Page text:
Copy the new DSN file to the remaining XenApp server’s C:\Program Files (x86)\Citrix\Independent Management Architecture folder (Figure 38).

    Figure 38

    On each remaining XenApp server, as shown in Figure 39, type in:

    net stop imaservice and press Enter.

    dsmaint config /user:\administrator /pwd:password /dsn:”C:\Program Files (x86)\Citrix\Independent Management Architecture\WebsterFarmSQLDS.dsn” and press Enter.

    dsmaint recreatelhc

    net start imaservice and press Enter.

    Figure 39

    On any of the XenApp servers, start AppCenter (Figure 40).

    Figure 40

    AppCenter communicates with the data store to retrieve the Farm information.

    If any errors are received, go to http://support.citrix.com and search for the error number.

    An alternate way to test connectivity to the data store is from a command prompt type in QFARM and press Enter (Figure 41).

    Figure 41

    In this article, you learned how to:

    • Backup an SQL Server Express data store,
    • Create a new File DSN for a SQL Server data store,
    • Migrate to the new data store,
    • Configure all XenApp servers to communicate with the new data store,
    • Stop and restart the IMA service on a XenApp server, and
    • Using AppCenter, verify communication with the new data store.
    , , ,

    About Carl Webster

    Webster is a Sr. Solutions Architect for Choice Solutions, LLC and specializes in Citrix, Active Directory and Technical Documentation. Webster has been working with Citrix products for many years starting with Multi-User OS/2 in 1990.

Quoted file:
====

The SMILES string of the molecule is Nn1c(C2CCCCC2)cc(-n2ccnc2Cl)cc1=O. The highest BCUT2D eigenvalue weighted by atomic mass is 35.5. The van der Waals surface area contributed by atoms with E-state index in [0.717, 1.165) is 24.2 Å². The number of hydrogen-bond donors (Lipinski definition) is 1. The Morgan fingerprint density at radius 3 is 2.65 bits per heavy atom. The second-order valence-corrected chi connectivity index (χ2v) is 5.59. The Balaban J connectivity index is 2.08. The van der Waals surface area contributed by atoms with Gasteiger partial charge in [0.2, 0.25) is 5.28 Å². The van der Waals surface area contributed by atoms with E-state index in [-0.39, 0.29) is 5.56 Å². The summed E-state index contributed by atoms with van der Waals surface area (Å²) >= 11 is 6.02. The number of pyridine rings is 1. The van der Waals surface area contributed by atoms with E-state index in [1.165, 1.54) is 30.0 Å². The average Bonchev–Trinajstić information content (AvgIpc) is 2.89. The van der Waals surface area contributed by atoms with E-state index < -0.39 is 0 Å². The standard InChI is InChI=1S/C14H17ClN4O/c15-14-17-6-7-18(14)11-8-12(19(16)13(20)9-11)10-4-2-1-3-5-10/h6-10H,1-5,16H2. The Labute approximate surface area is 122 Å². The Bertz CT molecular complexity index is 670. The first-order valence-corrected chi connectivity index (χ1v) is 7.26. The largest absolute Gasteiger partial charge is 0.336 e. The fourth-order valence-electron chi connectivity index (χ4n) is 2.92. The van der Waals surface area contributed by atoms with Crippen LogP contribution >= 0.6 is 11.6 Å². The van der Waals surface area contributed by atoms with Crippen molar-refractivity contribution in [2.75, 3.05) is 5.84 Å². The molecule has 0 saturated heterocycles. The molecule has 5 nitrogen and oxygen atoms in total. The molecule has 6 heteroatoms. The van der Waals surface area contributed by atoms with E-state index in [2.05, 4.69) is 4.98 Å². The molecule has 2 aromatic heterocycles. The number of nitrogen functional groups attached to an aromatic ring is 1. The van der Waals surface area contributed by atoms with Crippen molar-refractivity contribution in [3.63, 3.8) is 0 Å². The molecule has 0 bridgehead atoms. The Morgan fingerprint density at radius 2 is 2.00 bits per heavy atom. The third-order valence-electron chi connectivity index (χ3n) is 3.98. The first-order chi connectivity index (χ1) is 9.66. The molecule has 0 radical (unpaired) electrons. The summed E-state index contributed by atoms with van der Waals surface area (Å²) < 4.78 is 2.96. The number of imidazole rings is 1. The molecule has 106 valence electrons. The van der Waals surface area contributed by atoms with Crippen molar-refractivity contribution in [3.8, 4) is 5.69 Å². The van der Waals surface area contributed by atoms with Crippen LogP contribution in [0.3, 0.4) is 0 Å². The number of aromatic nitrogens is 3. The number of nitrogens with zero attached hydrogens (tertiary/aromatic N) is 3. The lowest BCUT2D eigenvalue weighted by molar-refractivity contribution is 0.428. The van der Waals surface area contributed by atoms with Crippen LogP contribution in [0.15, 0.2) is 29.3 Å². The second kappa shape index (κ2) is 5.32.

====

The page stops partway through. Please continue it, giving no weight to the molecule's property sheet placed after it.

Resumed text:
View all posts by Carl Webster

    24 Responses to “Learning to Migrate a Citrix XenApp 6.x Data Store from SQL Server Express to SQL Server”

    1. Mike Says:

      Hi ,

      We would like to Migrate a Citrix XenApp 6.x Data Store from SQL2008 Cluster Server (the virtual SQL name) to SQL2008 Virtual Server with same IP address and server name.
      Do the we need to update the .dsn and lhc on the targeted SQL2008 Virtual server?




      • Carl Webster Says:

        The DSN only has the SQL Server name and database name. As long as those don’t change, I don’t believe you will need to update the DSN. I would restart the XenApp servers so they can rebuild their LHC and verify the connection to the database still works.



    2. Alex Says:

      Carl, great article. I have a question regarding use of the qfarm cmd to test connectivity to the new datastore. In your lab you have migrated the datastore from a server called ‘xenapp65-1’ to a server called ‘sql’ yet the qfarm screenshot at the end of your article still shows ‘xenapp65-1’ as holding the datastore. My understanding of qfarm is that it will not show non farm servers in it’s output therefore will be of no use if the datastore has been moved to a dedicated sql server. Is that correct? Not trying to pick holes, just trying to understand where I might be going wrong as my servers seem to not pick up the new datastore.


    3. Brian Mooney Says: